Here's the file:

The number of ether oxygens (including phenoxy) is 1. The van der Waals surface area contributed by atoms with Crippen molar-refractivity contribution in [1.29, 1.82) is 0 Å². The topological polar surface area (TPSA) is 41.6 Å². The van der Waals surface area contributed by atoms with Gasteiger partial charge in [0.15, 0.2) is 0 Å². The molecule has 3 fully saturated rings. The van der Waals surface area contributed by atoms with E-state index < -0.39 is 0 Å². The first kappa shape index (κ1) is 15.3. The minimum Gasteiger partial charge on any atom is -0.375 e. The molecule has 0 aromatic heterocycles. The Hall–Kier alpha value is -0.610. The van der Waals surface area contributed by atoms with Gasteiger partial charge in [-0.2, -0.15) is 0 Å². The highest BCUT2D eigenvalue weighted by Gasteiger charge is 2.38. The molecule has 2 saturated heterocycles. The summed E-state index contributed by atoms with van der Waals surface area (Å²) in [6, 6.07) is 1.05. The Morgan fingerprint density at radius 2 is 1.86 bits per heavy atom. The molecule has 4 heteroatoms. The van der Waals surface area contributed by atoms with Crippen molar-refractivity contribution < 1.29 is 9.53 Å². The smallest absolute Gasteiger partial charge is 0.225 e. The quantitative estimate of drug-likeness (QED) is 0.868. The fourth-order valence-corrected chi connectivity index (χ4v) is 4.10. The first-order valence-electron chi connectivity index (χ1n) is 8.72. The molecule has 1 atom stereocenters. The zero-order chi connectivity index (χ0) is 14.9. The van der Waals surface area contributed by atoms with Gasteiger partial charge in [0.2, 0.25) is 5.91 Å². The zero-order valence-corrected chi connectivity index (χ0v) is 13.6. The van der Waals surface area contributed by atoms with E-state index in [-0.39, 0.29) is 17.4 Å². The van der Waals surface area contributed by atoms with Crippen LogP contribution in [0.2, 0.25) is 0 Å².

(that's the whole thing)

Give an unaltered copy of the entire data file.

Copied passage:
The number of ether oxygens (including phenoxy) is 1. The van der Waals surface area contributed by atoms with Crippen molar-refractivity contribution in [1.29, 1.82) is 0 Å². The topological polar surface area (TPSA) is 41.6 Å². The van der Waals surface area contributed by atoms with Gasteiger partial charge in [0.15, 0.2) is 0 Å². The molecule has 3 fully saturated rings. The van der Waals surface area contributed by atoms with E-state index < -0.39 is 0 Å². The first kappa shape index (κ1) is 15.3. The minimum Gasteiger partial charge on any atom is -0.375 e. The molecule has 0 aromatic heterocycles. The Hall–Kier alpha value is -0.610. The van der Waals surface area contributed by atoms with Gasteiger partial charge in [-0.2, -0.15) is 0 Å². The highest BCUT2D eigenvalue weighted by Gasteiger charge is 2.38. The molecule has 2 saturated heterocycles. The summed E-state index contributed by atoms with van der Waals surface area (Å²) in [6, 6.07) is 1.05. The Morgan fingerprint density at radius 2 is 1.86 bits per heavy atom. The molecule has 4 heteroatoms. The van der Waals surface area contributed by atoms with Crippen molar-refractivity contribution < 1.29 is 9.53 Å². The smallest absolute Gasteiger partial charge is 0.225 e. The quantitative estimate of drug-likeness (QED) is 0.868. The fourth-order valence-corrected chi connectivity index (χ4v) is 4.10. The first-order valence-electron chi connectivity index (χ1n) is 8.72. The molecule has 1 atom stereocenters. The zero-order chi connectivity index (χ0) is 14.9. The van der Waals surface area contributed by atoms with Gasteiger partial charge in [0.2, 0.25) is 5.91 Å². The zero-order valence-corrected chi connectivity index (χ0v) is 13.6. The van der Waals surface area contributed by atoms with E-state index in [-0.39, 0.29) is 17.4 Å². The van der Waals surface area contributed by atoms with Crippen LogP contribution in [0.2, 0.25) is 0 Å².